What is a Linked List ?
A linked list is a linear data structure where each element is known as a node. A node is consist of a pointer and an object. The pointer is pointing to the next node in the list and the object represent the value of the node. There is also a head which is pointing to the start of the Linked List. Following diagram is an example of a Linked List.
1. One disadvantage of using arrays to store data is that arrays are static structures and therefore cannot be easily extended or reduced to fit the data set. Arrays are also expensive to maintain new insertions and deletions.
2. A linked list is a dynamic data structure. The number of nodes in a list is not fixed and can grow and shrink on demand. Any application which has to deal with an unknown number of objects will need to use a linked list.
1. One disadvantage of a linked list against an array is that it does not allow direct access to the individual elements. If you want to access a particular item then you have to start at the head and follow the references until you get to that item.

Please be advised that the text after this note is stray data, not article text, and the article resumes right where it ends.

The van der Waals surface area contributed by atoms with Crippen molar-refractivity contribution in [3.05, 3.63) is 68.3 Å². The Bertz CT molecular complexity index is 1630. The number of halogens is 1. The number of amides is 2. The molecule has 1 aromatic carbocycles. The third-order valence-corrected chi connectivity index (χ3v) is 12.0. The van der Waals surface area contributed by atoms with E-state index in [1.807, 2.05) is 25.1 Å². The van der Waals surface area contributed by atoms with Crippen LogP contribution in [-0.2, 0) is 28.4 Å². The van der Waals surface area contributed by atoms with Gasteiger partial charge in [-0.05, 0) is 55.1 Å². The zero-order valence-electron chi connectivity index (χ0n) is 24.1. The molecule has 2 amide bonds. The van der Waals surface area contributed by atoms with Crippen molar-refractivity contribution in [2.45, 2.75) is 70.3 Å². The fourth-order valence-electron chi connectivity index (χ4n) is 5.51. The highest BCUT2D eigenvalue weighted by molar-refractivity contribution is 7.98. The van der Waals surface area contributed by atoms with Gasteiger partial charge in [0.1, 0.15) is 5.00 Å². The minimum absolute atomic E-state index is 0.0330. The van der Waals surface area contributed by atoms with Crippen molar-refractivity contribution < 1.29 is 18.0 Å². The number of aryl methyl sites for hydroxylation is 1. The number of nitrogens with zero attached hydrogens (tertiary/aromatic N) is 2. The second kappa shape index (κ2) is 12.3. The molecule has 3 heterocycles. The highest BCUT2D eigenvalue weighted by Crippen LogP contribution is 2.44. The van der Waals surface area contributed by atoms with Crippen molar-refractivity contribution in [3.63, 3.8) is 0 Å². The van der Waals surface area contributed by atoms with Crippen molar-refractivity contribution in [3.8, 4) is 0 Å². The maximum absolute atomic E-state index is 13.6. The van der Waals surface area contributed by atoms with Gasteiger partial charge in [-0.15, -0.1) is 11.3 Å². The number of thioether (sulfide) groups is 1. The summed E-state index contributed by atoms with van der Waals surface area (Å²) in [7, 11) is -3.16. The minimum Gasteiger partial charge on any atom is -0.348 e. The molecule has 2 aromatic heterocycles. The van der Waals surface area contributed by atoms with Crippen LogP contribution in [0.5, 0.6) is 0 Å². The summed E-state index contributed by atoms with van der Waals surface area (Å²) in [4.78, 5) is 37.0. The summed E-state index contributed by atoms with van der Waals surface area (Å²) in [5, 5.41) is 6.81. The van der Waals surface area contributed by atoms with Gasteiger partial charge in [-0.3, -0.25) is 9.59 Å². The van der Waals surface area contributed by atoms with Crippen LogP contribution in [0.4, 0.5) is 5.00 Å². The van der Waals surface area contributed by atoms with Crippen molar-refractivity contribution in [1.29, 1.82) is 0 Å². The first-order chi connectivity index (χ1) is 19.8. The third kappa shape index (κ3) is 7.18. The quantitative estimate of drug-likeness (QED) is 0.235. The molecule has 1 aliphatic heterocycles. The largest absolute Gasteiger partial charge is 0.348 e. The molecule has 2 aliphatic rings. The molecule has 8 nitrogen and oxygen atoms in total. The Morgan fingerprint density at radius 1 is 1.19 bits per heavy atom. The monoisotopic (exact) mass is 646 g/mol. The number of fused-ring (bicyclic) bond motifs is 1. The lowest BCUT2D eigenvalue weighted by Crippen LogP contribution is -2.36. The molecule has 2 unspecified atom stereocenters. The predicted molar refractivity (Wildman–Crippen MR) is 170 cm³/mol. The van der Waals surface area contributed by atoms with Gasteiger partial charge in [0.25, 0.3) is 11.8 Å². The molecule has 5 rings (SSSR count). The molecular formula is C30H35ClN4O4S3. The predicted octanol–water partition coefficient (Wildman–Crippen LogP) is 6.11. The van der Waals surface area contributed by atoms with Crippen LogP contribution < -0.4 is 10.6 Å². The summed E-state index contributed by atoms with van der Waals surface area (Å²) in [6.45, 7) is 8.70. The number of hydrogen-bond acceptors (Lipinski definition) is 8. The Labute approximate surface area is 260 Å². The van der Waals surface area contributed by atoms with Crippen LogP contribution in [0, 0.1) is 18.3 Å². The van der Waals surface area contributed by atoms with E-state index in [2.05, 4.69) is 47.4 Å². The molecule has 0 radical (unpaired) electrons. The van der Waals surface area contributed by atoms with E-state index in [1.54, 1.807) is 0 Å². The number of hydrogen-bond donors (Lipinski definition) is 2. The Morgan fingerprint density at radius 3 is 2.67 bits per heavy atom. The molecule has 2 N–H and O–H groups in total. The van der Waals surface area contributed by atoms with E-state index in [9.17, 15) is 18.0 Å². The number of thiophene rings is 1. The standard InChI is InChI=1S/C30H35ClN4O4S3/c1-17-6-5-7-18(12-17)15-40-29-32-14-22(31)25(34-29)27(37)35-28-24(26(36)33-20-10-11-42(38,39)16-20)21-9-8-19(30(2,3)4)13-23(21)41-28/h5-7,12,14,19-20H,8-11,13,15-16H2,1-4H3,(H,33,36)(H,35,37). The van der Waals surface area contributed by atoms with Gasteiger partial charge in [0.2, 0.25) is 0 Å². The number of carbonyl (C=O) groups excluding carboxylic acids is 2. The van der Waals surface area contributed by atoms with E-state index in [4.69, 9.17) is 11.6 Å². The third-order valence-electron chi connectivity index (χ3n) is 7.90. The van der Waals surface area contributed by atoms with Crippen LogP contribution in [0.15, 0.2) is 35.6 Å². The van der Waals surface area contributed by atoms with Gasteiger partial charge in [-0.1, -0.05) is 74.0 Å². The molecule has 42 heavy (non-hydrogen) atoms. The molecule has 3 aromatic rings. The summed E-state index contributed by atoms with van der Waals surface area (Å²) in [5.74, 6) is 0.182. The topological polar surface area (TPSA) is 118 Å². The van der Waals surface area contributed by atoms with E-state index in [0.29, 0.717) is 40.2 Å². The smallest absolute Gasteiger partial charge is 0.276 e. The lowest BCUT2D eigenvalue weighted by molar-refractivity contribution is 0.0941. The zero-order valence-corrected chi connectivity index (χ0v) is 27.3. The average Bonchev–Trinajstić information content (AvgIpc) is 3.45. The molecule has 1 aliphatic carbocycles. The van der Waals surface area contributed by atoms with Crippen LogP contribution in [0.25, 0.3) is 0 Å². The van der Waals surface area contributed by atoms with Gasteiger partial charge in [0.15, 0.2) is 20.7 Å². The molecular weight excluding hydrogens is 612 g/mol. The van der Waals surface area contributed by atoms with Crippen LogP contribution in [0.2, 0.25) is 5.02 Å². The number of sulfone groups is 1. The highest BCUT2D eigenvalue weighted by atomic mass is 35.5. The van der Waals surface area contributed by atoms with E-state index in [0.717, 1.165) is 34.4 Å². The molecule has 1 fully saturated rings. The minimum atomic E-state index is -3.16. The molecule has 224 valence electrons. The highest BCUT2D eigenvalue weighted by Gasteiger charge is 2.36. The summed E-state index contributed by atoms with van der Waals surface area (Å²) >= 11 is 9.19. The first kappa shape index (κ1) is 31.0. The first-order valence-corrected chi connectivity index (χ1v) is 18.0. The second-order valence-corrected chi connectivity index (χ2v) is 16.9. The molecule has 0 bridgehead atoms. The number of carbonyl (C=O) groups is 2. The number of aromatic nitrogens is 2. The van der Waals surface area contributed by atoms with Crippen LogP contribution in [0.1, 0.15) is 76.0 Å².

2. One more disadvantage is that it used extra memory Next Pointers.
Use of Linked List :
1. The cache in your browser that allows you to hit the BACK button (a linked list of URLs)
2. Undo functionality in Photoshop or Word (a linked list of state)
3. A stack, hash table, and binary tree can be implemented using a doubly linked list.
Linked List can be of three Types.
1. Singly Linked List (One way)
2. Doubly Linked List. (Two way)
3. Circular Linked List(Last node will point the first node)